Weekly Review — October 24, 2000, 12:00 am

Weekly Review

The Texas Defender Service issued a report on the death penalty; the report said that the Texas system was “a national embarrassment” due to racial bias, prosecutorial misconduct, and other problems.One psychologist, who was expelled from the American Psychiatric Association for producing diagnoses without performing examinations, testified for the prosecution in 390 capital cases.According to a newspaper analysis of Texas governor George W. Bush’s time records, Bush spent an average of fifteen minutes reviewing each death-penalty case that crossed his desk; as governor, he worked about six hours a day.The town of Jarrell, Texas, hosted a “Running of the Bulls, Texas Style” in imitation of the annual event held in Pamplona, Spain; Hereford, Watusi, and Brahman bulls reluctantly shambled after uncomfortably sober cowboys in a large set of portable pens.No one was injured.A man who spent four days climbing Mount Everest skied down the mountain in five hours.A survey of the scrotal contents of mountain bikers found that 96 percent had “pathological abnormalities,” including sperm-containing cysts, calcium deposits in the epididymis, swelling, and benign tumors.According to the study, the vibration of the testicles against the bicycle seat and rough terrain were probably to blame.A new study found that children whose mothers received opiates or barbiturates during childbirth were up to five times more likely to abuse drugs later on.Three Falun Gong members died while in the custody of Chinesepolice; 57 have died in custody since the government banned the meditation cult last year.Amnesty International said that torture was increasingly popular worldwide.

The United Nations General Assembly was considering a motion to condemn Israel for using excessive force against Palestinians; of the 134 people who have died in the recent uprising, all but 8 were Arabs.Lori Berenson, the New Yorker convicted of aiding rebels in Peru, was released from prison in preparation for a new trial; she wore a blue turtleneck, a plaid skirt, and white, dangling fish-shaped earrings.Vice President Al Gore was still mad at President Bill Clinton for getting oral sex from an intern and lying about it.The Vatican announced that Sir Thomas More will be designated the patron saint of politicians.The Most Reverend John Ward, Archbishop of Cardiff, was being urged to resign by other BritishCatholic officials for having ordained a known pedophile who subsequently abused at least two young boys. The priest, Joseph Jordan, was also accused of attempting to pervert the course of justice by hiding a computer containing childpornography from investigators.Amnon Chemouil was convicted in a French court of raping an eleven-year-old girl in Thailand while on a “sex holiday.” Greenpeace claimed that it had caused two biotech companies to withdraw plans to patent embryos for a human-pig hybrid; both companies denied making “mixed species embryos,” though one did admit to introducing a human nucleus into a pig cell.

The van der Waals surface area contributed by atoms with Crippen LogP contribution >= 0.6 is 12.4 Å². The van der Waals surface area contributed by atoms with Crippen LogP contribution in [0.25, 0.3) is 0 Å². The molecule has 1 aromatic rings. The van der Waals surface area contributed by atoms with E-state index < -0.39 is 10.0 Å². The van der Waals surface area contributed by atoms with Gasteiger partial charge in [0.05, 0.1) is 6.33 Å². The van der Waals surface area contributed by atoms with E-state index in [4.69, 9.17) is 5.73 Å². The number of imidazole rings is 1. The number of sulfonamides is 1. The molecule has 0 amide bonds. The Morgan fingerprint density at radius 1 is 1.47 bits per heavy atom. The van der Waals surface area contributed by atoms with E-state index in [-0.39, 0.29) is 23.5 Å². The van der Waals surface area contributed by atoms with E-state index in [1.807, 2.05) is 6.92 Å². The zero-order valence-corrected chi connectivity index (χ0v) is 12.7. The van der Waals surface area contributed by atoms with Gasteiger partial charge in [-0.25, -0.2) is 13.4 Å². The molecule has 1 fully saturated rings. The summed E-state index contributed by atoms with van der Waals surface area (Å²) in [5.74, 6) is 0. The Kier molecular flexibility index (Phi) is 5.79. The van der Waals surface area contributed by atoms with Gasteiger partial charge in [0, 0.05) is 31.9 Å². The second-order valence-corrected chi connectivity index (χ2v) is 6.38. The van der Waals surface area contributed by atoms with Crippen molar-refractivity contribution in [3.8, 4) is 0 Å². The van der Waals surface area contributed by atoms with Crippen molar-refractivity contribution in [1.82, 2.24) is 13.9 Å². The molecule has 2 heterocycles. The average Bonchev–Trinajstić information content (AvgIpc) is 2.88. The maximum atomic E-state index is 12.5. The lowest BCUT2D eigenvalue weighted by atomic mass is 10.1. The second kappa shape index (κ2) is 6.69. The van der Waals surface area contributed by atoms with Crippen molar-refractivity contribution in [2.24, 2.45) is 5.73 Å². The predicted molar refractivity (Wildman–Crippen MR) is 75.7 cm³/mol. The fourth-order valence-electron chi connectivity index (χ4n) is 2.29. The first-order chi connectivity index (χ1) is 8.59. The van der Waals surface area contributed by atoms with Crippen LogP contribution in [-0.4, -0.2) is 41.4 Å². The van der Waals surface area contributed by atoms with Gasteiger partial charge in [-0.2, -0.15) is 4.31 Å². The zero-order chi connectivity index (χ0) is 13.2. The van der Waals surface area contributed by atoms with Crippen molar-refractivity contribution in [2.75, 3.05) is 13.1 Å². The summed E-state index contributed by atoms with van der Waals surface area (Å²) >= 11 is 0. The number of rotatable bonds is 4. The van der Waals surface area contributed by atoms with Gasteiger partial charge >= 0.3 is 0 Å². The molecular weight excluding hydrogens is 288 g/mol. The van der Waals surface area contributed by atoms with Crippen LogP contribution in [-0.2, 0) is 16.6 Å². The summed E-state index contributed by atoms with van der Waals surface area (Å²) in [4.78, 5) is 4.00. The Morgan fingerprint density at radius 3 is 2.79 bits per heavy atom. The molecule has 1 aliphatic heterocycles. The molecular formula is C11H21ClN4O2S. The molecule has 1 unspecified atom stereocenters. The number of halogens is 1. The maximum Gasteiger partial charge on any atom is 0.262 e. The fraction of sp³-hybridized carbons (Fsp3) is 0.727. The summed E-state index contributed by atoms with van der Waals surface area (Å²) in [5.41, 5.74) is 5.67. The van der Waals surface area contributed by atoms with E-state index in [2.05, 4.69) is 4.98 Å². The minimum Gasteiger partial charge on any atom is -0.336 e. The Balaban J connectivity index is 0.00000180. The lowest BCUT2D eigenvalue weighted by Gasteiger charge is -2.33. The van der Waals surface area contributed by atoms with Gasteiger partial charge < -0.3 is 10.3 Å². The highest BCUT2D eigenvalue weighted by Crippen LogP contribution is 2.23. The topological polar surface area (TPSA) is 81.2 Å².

Farmers who planted StarLink, a type of genetically modified cornsold by Aventis CropScience, said they were not told the corn was unfit for human consumption; millions of bushels of the corn may have contaminated the nation’s corn supply.The Kellogg Company, maker of Corn Flakes and Froot Loops, temporarily closed a factory after mills were shut down to ensure they were free of StarLink.Aventis CropScience reached an agreement with government officials concerning the cleanup of California’s Iron Mountain copper mine, one of the most toxic Superfund sites in America; water from the mine is so acidic it will dissolve a steel shovel in less than a day.The U.S. Department of Energy found that it had underestimated the amount of plutonium and other radioactive elements stored in flimsy containers that either are leaking or are in danger of leaking; the actual amount of such waste is ten times higher than previously thought.The House of Representatives approved a $7.8 billion program to restore the Everglades.South Africans in KwaZulu-Natal were dying of cholera.The Ebola virus was killing people in Uganda; scientists speculated that outbreaks of the virus might be linked to abnormal weather conditions, which could lead to Ebola forecasts.Russianspace experts said that it was time to bring down the Mir space station before it crashed into a populated area; a spokesman for MirCorp, an Amsterdam company that plans to send tourists and game-show contestants to the station, said that Mir was just fine.Richmond, California, unveiled a monument to Rosie the Riveter.The Guggenheim Museum announced that it would open a branch in Las Vegas; a retrospective of the work of Giorgio Armani opened at the Guggenheim in New York City; Frank Lloyd Wright’s spiral ramp was draped with stretch scrim; 400 selections from Armani’s oeuvre illustrated the designer’s “timeless vision of modern dress.”

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